Design the physical system Specify input/output media Design the database and specify backup procedures Design physical information flow and physical design walkthrough Plan the system implementation details Prepare a conversion schedule and target date Determine training procedures , courses and timetable Update benefits , costs , conversion date and system constraints Devise a test plan and specify any new hardware and software requirements

Logical design- Data flow diagrams(DFDs)


A DFD is a diagram representation of a system that is used to show how data is captured, processed , stored and distributed within a system. Such diagrammatic representation makes it easier the communication between users and analyst as well as analyst and programmers

During logical design of a system it is important to find out how data flows through a system:

Where does the data originate What processing is performed on it and by whom Who uses the data What data is stored and where What output is produced and who receives it

The DFD is a diagram that consists principally of four symbols, namely the external entity, the data flow, the process and the data store.

Logical design- Data flow diagrams(DFDs)


Squares representing external entities, which are sources or destinations of data. Rounded rectangles representing processes, which take data as input, do something to it, and output it. Arrows representing the data flows, which can either be electronic data or physical items. Open-ended rectangles representing data stores, including electronic stores such as databases or XML files and physical stores such as or filing cabinets or stacks of paper.

Processes External entities


Data flows

Data stores

Data Flow Diagrams Tips


The process is the main building block of DFDs. Identifying processes is not as straightforward as it seems and a certain knack is required. For a process to be complete, it needs to have both an input and an output (shown by data flows going into and coming out of it). If a process has no input then it has generated data for itself, something that is not allowed. If a process has no output then it has no use and exists only for itself.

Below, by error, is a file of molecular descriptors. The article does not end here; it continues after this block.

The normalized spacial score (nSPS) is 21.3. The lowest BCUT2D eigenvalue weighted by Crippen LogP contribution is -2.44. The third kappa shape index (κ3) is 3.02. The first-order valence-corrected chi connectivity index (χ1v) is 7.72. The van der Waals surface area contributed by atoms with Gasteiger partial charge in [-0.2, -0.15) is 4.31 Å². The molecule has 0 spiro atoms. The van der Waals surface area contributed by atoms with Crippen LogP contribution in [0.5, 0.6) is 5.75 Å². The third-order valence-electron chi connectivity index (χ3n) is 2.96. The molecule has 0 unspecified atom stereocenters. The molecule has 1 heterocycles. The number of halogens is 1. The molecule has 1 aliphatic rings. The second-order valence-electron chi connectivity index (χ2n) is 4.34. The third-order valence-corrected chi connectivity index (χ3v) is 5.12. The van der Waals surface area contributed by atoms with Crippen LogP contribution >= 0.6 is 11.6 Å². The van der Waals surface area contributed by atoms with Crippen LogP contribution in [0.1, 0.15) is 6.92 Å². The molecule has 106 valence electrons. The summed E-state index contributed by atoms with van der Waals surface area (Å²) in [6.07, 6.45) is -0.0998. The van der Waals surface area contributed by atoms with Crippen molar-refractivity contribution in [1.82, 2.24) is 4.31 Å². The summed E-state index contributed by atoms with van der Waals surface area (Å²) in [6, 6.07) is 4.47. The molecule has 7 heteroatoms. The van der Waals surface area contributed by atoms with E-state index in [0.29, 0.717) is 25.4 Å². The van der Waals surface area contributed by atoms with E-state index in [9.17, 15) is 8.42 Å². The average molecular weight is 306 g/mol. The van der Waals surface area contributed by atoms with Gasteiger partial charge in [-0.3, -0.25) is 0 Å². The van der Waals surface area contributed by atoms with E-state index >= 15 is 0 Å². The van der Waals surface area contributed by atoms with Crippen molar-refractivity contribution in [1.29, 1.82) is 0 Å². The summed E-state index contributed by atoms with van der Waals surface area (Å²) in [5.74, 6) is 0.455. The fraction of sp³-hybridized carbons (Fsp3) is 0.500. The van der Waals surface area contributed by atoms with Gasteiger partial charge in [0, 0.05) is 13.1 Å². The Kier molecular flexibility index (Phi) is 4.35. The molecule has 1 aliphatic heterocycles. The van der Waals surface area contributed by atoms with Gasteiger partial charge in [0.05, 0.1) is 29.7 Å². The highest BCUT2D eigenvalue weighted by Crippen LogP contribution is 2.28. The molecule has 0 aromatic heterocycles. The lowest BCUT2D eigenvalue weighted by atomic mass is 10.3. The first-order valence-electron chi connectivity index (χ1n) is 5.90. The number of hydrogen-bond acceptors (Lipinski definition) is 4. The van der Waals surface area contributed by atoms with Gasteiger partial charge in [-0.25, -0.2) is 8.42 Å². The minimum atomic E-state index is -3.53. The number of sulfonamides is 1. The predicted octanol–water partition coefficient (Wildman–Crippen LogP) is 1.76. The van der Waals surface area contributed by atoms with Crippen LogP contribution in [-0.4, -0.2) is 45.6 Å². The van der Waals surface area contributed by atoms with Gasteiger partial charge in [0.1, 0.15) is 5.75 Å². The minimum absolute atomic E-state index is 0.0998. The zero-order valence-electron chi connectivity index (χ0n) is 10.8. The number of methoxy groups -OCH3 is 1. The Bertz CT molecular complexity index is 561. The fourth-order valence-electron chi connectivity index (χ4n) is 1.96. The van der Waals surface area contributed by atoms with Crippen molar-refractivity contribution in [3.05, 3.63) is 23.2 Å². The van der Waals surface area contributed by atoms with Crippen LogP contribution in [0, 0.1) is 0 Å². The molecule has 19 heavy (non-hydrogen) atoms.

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Data Flow Diagrams Tips


As with processes, data stores should both receive information for storing and provide it for further processing.

If a data store exists without a flow from a process coming into it or a flow towards a process coming out of it then the analyst should further investigate the system (by asking the user such questions as how does the information get here in the first place? and who uses this information after it gets here?).
Direct flows of information between two data stores are evidently not possible. A data store is passive. It does not suddenly jump up and throw data to another data store in the same way that the contents of a cabinet dont suddenly materialise somewhere else, as if moved by a poltergeist(ghost).

Data Flow Diagrams Tips


Some action has to take place to pick things out of one data store and redistribute them to others. That action is depicted by a process box which will need to intervene between the two communicating data stores. Data stores contain the data that exists inside a system. As such, data stores belong to the system and no one outside the system should have access to them. This means that an external entity cannot, under any circumstances, be connected via a data flow directly to a data store.

Data Flow Diagrams Tips


There should always be a process in between an external entity and a data store to either retrieve the data from the data store for sending to the external entity or to receive the data from an external entity before putting it into the appropriate data store. Conversely, a process that does neither take data from a data store nor puts data into one does not belong to the system and its inclusion should be further investigated. The data store is fundamental to an information system since it represents the location of the information. Any process that does not communicate with the information in the data stores is simply not a process of this information system.

Main steps to draw DFDs


1. 2. 3. 4. 5. 6. 7. 8. 9. 10. Identify the external entities Identify a general process that describes the over all activity Represent the external entities and the general process using correct symbols Connect the identified components with labeled data flows Identify and draw the more detailed processes using correct symbols Allocate appropriate descriptions to processes Connect external entities and processes using appropriate labeled data flows Identify and draw any data stores Connect processes and data stores with named data flows If refinement is needed , follow the above steps and make the required modification Observe the next slide that shows an example DFD for a Restaurant System